Bring back the draft? A-gain?

Last time there was a national call to resume conscription, it came from former Marine and zillion-term Congressman Charles Rangel (left), who fought on the famous Hill 902 during the Korean War.

Rangel’s bill to do so, introduced on the eve of the 2003 Iraq invasion, was mostly meant to highlight the still-deep inequity between the people who decide to start wars and those who die in them. (The book at right is only one of many others, including by Civil War historian David Williams and Vietnam-War sociologist Christian Appy, whose titles are nearly identical to that World War I-themed volume.) But the buzz this week is about a piece in Armed Forces Journal by Lt. Col. Paul Yingling, author of  the iconic 2006 “A Failure in Generalship” (a blast at Rumsfeld first highlighted for me by Capt. Luis Montalvan). Yingling has kept up the pressure ever since, as noted last month by Tom Ricks in his Foreign Policy blog The Best Defense.)

In the new piece, Yingling gives a brief history of the Founding Fathers’ view of how war would be conducted before noting:

Many of the difficulties in civil-military relations today are attributable to our departure from the elegant system of checks and balances established in the Constitution. Congress has all but abdicated many of its war powers, including raising forces, confirming the appointment of officers, providing oversight to operations and declaring war. This has made the U.S. weaker by allowing hasty, ill-considered and poorly supported executive actions to imperil national security. The remedy for these failures requires not innovation, but rather a return to the time-tested principles of America’s founding.

And part of that return, Yingling adds, is a full return to the citizen soldier.

The U.S. should therefore abandon the all-volunteer military and return to our historic reliance on citizen soldiers and conscription to wage protracted war. This approach proved successful in both world wars and offers several advantages over the all-volunteer military. First and most important, this approach demands popular participation in national security decisions and provides Congress with powerful incentives to reassert its war powers. Unlike the all-volunteer force, a conscripted force of citizen soldiers would ensure that the burdens of war are felt equally in every community in America. Second, this approach provides the means to expand the Army to a sufficient size to meet its commitments. Unlike the all-volunteer force, a conscripted force would not rely on stop-loss policies or an endless cycle of year-on, year-off deployments of overstressed and exhausted forces. Third, conscription enables the military to be more discriminating in selecting those with the skills and attributes most required to fight today’s wars. Unlike the all-volunteer force, a conscripted force would not rely on exorbitant bonuses and reduced enlistment standards to fill its ranks. Finally, this approach would be less expensive. Unlike the world wars of the 20th century, today’s dangers will not pass quickly, allowing for a return to a smaller and less expensive military establishment. Imposing fiscal discipline on the Pentagon would not only strengthen America’s depleted finances, but also constrain executive ambitions for adventures abroad and congressional appetites for pork-barrel projects at home.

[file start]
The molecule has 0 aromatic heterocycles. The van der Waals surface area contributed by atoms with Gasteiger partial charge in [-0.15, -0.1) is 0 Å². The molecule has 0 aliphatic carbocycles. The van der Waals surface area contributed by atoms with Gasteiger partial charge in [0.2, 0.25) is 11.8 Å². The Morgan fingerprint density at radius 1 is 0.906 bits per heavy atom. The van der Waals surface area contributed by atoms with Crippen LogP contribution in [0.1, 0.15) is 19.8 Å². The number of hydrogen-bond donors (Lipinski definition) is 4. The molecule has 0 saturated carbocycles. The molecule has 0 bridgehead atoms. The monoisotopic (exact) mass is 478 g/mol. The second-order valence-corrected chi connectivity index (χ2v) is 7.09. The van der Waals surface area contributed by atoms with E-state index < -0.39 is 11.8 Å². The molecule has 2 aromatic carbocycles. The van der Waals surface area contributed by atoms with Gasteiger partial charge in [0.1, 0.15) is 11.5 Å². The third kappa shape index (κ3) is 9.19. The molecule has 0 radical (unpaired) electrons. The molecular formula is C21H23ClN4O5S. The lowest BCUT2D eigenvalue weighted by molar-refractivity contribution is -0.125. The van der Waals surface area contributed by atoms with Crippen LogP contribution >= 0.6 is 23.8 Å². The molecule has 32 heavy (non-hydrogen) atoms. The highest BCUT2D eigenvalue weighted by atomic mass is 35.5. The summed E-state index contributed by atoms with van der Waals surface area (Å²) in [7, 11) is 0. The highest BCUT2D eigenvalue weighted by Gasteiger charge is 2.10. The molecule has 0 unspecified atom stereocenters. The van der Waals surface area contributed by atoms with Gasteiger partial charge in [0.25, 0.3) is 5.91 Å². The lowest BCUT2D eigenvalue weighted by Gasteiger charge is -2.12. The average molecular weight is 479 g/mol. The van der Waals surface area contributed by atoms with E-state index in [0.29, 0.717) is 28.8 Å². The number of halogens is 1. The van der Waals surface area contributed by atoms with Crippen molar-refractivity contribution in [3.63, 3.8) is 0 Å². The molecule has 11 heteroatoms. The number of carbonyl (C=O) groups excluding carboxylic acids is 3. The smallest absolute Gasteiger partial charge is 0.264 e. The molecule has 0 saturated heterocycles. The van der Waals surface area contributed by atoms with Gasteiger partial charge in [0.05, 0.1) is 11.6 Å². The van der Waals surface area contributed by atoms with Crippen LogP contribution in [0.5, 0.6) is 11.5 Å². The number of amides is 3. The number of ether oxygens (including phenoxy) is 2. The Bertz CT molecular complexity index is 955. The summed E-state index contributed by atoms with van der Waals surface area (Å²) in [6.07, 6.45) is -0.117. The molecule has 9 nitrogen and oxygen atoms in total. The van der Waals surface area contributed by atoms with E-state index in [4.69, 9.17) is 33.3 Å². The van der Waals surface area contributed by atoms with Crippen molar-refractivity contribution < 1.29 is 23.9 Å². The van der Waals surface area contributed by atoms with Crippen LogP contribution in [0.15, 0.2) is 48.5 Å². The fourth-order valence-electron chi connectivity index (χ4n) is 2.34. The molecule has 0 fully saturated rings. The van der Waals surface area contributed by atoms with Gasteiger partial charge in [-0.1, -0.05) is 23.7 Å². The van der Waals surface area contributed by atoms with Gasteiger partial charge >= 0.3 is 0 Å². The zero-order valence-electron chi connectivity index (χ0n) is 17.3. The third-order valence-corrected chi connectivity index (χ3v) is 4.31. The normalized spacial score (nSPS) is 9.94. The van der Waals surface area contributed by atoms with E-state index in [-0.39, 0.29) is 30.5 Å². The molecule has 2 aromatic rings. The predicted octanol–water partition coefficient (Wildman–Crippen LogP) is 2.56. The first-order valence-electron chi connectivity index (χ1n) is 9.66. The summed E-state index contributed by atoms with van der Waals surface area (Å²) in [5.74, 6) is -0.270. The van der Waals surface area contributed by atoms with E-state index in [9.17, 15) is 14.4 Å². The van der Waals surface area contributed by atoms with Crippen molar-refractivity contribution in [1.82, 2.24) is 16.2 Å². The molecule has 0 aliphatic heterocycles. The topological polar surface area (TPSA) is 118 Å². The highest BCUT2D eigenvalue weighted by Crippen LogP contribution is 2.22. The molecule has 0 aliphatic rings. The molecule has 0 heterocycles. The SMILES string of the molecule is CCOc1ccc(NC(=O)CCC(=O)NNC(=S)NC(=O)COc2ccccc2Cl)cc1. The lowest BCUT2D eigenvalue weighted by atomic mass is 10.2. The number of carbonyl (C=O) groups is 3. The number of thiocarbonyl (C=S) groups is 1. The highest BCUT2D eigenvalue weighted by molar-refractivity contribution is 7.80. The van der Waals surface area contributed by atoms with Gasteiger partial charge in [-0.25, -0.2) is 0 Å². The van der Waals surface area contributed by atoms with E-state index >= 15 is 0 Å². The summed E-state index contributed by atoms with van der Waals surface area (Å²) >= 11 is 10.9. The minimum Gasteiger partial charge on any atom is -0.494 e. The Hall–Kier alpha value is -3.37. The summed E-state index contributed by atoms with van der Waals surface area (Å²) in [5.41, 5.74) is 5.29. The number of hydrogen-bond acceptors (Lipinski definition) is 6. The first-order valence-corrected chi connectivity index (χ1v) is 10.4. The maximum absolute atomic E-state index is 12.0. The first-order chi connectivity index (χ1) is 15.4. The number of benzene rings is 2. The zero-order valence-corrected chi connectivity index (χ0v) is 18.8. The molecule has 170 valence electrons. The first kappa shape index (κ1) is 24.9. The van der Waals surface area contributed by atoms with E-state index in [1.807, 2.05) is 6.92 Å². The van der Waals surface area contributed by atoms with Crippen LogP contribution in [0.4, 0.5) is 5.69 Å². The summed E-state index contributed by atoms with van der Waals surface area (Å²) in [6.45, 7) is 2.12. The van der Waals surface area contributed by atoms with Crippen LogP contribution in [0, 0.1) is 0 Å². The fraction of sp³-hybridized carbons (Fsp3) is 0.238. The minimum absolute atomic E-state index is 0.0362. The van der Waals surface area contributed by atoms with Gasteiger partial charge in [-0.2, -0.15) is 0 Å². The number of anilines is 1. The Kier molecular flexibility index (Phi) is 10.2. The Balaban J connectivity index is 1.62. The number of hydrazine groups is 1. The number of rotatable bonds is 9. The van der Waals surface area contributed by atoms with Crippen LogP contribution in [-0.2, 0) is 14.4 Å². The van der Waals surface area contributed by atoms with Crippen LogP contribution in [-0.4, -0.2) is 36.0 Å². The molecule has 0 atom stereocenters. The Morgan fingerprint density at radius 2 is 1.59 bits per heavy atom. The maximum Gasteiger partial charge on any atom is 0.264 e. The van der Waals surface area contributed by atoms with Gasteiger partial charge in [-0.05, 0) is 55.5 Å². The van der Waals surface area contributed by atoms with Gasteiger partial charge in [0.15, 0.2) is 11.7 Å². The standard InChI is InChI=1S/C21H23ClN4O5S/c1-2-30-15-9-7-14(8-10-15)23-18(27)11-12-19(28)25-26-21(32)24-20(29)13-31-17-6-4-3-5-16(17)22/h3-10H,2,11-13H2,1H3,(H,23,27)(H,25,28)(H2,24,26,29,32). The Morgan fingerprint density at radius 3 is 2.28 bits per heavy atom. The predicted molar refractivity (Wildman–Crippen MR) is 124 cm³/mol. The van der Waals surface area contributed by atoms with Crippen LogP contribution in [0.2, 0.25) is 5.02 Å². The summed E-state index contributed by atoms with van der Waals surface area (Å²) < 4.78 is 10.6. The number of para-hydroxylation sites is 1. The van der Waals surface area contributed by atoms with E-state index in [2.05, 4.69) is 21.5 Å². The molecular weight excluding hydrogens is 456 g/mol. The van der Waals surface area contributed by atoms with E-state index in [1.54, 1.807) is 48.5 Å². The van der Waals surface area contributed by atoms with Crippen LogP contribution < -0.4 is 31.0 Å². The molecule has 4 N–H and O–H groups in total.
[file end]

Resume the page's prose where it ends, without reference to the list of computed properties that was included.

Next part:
Yingling does not, for all his historical spin, acknowledge that the Founding Fathers also considered a place for conscientious objectors, nor does he think of military conscription in the context of a broader national service requirement as others have done. I just deleted my own comment on where I stand on this, though you might be able to guess.

It can be argued that “A Failure of Generalship” was incredibly influential (see the “surge.”). Will this one be? Will it at least create a debate that lives in more hearts than his, ours and a handful of historians and military families?

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2 thoughts on “Bring back the draft? A-gain?

  1. His is perhaps one of a very few voices in favor of an unnecessary return to conscription. Modern warfare does not require the sheer amount of cannon fodder that prior conflicts did including the Civil War and both World Wars. Having said that, I also agree that a national universal service requirement would be a good thing on many levels, as long as it both makes room for conscientious objectors and offers civilian service alternatives.

    The volunteer troops of the U.S. military have never looked upon conscripts as necessarily desirable except to provide sheer numbers when necessary in the past. To read the thoughts of one U.S. volunteer soldier about draft troops during World War I, visit Soldier’s Mail.

  2. I don’t think the draft should ever have been stopped. I don’t buy the cannon fodder theory – far too many are being killed and maimed and we have not progressed to a virtual army.

    It makes no difference if I hate war or not, wars continue. Now we have a buttload of kids who either kill each other on the streets, or have to get counseling because mom and dad raised them to be a wuss.

    Military service, like it or not, is a great way to solve a lot of internal problems we now have.

    All in my opinion of course.

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